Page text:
Back in China – living in a gated community – a model for car free development or evil middle class land grab?

I’m back in the land of my daughter’s birth, we’ve set up home in China, and it is some home.

Our ground floor flat with small garden, is itself in a much larger garden, a plush tropical paradise of a garden, teeming with life. Bugs and mosquitoes of course, but also butterflies, birds, and bats at night, while the lake lapping on the shore of the more expensive properties is full of carp. (No, the lake is not full of crap but carp, a brightly coloured fish).

Children’s playgrounds are dotted throughout this huge development, and it is of course perfect for raising children. Outside our house is a large carfree area, perhaps better described as a park, but even the roads around the community are relatively low car and slow car, with 15kmph speed limits throughout.

Sitting at the centre of the development is the ‘Clubhouse’ where one can sit on the artificial beach by the pool, play ten pin bowling, snooker, table tennis or eat western food.

All of this is of course protected by our local security forces and we are fenced in, or is it that the rest of the world is fenced out?

I used to hate gated communities, I remember arriving in The Philippines and wandering around the dirty roads of the suburbs of Manila and sneering at the rich pampered elites living behind their gates with manicured lawns.

Now I have lived in two myself, as they are the only places that it seems the car does not dominate. Where you can let a two year old run freely without fearing for him interrupting the never-ending flows of cars and trucks.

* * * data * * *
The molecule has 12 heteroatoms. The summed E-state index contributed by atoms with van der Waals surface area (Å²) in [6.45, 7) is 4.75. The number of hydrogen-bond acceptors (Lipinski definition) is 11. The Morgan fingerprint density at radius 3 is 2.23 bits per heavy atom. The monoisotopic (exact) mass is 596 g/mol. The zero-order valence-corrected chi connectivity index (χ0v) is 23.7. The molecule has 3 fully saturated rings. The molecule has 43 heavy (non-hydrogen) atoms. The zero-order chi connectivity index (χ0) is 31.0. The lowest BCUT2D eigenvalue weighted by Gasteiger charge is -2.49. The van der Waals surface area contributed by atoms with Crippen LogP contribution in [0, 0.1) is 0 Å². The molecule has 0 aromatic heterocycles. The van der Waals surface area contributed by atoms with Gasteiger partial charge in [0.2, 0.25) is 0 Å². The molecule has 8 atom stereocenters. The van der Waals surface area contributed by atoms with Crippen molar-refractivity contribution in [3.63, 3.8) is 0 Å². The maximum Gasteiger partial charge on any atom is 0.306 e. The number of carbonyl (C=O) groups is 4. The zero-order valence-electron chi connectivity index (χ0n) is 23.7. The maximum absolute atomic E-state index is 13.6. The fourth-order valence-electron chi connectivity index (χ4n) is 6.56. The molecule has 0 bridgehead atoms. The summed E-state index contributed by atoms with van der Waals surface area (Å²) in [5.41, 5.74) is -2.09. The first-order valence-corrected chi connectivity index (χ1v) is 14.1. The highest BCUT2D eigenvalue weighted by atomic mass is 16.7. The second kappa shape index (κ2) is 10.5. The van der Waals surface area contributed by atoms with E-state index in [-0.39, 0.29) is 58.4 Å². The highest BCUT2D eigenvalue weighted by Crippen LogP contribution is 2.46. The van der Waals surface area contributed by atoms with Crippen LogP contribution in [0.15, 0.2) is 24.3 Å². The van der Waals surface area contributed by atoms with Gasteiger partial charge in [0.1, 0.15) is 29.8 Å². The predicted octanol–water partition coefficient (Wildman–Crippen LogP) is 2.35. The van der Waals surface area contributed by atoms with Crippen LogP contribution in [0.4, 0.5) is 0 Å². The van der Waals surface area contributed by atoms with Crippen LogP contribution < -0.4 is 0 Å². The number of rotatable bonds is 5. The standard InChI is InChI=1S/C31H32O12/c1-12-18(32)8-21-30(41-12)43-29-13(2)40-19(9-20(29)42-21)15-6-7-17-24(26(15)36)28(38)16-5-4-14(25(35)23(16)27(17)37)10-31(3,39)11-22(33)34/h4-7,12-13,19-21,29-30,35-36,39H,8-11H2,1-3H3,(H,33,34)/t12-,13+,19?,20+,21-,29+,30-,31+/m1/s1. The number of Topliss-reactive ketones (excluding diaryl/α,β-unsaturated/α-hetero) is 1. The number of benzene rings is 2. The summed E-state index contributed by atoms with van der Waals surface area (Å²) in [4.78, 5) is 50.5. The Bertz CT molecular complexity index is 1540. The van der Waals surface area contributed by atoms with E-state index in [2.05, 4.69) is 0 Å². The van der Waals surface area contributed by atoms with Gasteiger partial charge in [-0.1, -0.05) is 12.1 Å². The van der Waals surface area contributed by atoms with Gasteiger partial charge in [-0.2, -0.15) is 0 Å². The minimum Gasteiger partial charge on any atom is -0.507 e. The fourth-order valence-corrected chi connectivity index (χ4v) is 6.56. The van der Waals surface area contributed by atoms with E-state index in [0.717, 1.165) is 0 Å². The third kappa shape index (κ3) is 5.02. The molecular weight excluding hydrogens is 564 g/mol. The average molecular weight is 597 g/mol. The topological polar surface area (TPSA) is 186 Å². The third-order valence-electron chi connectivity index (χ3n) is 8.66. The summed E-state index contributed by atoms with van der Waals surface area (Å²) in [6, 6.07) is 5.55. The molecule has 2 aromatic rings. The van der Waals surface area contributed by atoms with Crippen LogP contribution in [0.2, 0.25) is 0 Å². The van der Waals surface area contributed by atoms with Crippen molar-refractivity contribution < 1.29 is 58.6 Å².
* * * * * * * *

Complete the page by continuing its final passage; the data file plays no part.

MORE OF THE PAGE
I’m not living here to shut out the poor, I myself identify more closely with the poor than the greedy, I simply want to live somewhere without motorised traffic dominating at least two of my senses at all times.

So what does this tell us, providing low car or car free village like life is seen as something for the privileged middle classes, but does it have to be like that, and is it really exactly like that?

The purpose of the gate in my mind is to keep out the fast moving cars, not the people, if anything the problem here is that there are no street vendors and no street life.

Perhaps therefore we should be pushing for the low and slow car residential zones thoughout the city, we don’t need gates of fences, we just need better planning. I would move into a non-gated low car development like a flash.

Car free gate free living is what I dream about.


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